Live Greener and go further than ever before

Canada's Textile Recycling Pilot Project has made a mechanical textile pilot production that will result in a new end product made from 50% post-consumer textiles (our unwanted clothes) and 50% rPET (from plastic bottles).  

With financial support from Environment & Climate Change Canada (ECCC), we created a local recycling supply chain that consists of: 

  • SportChek (retail partner that ran an in-store collection)
  • Goodwill (charity collection partner that sorted and cleaned the garments)
  • Jasztex (industrial textile shredder partner that transforms the clothes into recycle fibers)
  • Alkegen, formerly Texel (mill partner that carded and needlepunched to make a felt) 
  • Designer Marianne Mercier (testing and design of felted product)
  • Canadian Tire (retailer who will sell the final end product in select stores)

The workshop took place in the Alkegen factory located in St-Elzéar de Beauce, Quebec, Canada.  The workshop began with a factory tour, so that participants could understand the non-woven process that makes it possible to make felt from recycled material.  Afterwards, the participants conducted a working session led by Marianne Mercier, to exchange ideas on concepts of felt made of recycled material. These objects from recycling are certainly the precursors of what will be the daily life of the future. In the meantime, Canadian Tire is taking environmental initiatives, testing the improbable and achieving surprising results.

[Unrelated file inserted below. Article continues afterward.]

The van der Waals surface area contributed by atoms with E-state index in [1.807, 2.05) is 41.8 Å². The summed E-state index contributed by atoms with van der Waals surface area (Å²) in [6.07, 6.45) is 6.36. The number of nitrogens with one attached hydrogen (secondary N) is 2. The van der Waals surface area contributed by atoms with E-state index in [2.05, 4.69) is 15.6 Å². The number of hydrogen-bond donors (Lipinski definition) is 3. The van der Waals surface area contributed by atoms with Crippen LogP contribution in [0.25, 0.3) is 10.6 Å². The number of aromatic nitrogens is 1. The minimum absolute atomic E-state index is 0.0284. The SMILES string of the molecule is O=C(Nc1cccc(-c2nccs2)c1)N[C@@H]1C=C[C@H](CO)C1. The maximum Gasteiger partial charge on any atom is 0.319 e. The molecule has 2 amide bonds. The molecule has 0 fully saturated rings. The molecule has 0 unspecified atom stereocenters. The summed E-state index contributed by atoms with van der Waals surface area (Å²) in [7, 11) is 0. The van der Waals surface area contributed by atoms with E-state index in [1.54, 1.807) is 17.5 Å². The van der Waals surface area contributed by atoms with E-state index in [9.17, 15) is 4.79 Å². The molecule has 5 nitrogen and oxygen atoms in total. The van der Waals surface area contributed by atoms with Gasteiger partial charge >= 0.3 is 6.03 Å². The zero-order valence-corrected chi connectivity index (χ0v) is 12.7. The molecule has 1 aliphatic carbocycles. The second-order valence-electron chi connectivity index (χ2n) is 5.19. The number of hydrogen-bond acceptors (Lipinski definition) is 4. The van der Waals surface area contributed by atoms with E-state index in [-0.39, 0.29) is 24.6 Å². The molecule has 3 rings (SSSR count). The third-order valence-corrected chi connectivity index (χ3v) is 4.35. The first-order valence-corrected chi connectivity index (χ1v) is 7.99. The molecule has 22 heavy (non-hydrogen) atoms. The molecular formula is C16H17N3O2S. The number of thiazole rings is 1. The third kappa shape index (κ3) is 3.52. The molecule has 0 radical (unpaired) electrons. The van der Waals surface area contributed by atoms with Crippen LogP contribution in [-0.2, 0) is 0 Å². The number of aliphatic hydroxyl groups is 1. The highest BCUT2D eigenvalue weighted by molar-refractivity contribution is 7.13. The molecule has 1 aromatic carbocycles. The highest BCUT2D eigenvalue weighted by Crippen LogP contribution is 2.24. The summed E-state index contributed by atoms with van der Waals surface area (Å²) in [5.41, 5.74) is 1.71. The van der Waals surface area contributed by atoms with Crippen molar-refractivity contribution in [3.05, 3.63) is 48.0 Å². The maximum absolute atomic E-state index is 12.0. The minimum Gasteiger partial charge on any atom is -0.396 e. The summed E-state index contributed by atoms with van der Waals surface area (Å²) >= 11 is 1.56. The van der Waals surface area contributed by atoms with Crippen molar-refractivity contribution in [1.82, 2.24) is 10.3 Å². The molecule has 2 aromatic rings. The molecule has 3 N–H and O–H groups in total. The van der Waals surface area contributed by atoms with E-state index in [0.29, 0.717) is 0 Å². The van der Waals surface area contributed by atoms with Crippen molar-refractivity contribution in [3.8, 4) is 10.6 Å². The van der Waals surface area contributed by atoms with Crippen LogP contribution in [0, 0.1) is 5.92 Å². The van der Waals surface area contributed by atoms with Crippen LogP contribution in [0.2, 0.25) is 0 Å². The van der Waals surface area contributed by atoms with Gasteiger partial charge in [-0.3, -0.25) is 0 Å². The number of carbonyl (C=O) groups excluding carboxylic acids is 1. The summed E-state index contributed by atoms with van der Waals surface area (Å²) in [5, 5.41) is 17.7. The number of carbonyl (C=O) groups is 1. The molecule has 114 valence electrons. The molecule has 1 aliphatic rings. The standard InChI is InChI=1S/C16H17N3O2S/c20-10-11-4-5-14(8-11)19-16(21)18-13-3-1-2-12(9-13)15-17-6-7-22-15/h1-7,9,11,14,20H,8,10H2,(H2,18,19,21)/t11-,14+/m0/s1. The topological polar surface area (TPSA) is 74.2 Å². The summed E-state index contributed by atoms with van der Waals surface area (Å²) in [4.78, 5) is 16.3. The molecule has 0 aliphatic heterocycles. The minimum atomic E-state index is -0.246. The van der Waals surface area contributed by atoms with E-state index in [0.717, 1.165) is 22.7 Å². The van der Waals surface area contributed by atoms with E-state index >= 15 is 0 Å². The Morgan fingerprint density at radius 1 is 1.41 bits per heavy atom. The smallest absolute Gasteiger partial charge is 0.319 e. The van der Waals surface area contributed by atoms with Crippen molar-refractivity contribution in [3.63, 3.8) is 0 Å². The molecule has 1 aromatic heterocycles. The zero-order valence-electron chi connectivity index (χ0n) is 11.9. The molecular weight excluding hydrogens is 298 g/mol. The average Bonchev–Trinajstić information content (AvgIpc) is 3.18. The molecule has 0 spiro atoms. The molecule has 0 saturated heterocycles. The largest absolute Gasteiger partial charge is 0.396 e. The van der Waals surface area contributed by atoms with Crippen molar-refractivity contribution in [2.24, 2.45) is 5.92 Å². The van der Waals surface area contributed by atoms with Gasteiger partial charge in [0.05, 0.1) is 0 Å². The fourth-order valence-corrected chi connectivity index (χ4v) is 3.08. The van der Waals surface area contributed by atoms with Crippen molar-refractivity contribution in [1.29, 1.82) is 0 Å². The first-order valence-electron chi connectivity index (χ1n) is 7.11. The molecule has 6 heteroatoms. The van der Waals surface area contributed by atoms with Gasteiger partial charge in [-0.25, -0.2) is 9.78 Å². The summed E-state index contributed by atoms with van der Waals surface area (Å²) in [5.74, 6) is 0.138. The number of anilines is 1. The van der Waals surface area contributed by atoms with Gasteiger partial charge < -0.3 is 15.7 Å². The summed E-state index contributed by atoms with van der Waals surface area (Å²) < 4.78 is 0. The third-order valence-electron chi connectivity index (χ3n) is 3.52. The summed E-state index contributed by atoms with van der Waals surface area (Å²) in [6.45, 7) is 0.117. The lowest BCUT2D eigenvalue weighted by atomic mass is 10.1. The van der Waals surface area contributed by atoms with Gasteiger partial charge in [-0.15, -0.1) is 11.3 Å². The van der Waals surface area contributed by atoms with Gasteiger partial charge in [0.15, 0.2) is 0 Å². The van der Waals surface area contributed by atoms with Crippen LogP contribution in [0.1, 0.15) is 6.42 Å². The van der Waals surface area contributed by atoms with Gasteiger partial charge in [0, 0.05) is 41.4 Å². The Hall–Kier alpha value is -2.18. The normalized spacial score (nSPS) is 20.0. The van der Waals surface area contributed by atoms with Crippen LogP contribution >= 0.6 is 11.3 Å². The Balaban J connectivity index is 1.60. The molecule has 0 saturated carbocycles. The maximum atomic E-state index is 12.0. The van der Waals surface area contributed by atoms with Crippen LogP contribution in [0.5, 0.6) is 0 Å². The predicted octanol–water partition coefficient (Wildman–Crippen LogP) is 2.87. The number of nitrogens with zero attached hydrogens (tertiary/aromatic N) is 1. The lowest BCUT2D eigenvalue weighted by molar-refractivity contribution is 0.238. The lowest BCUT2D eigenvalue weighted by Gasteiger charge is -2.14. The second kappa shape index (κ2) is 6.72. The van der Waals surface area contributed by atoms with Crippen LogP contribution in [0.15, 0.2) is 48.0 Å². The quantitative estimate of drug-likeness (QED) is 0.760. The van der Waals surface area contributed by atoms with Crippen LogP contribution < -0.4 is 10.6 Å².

Alkegen Workshop-11

We know that at least 500,000 tons of post-consumer textile waste ends up in Canada’s landfills each year, many of which are garments made from synthetic (or plastic) materials such as polyester, nylon and acrylic. To address this, we knew we needed a more immediate solution.

We have been mechanically recycling textiles for years in Canada, which most often results in an end product that is not aesthetically pleasing, “hidden” behind walls or under carpets in the form of insulation or under-padding. This “downcycled” end product has little value. Our pilot project will result in a stylish, consumer facing end product that has value, and that will be sold in stores fall/winter 2022.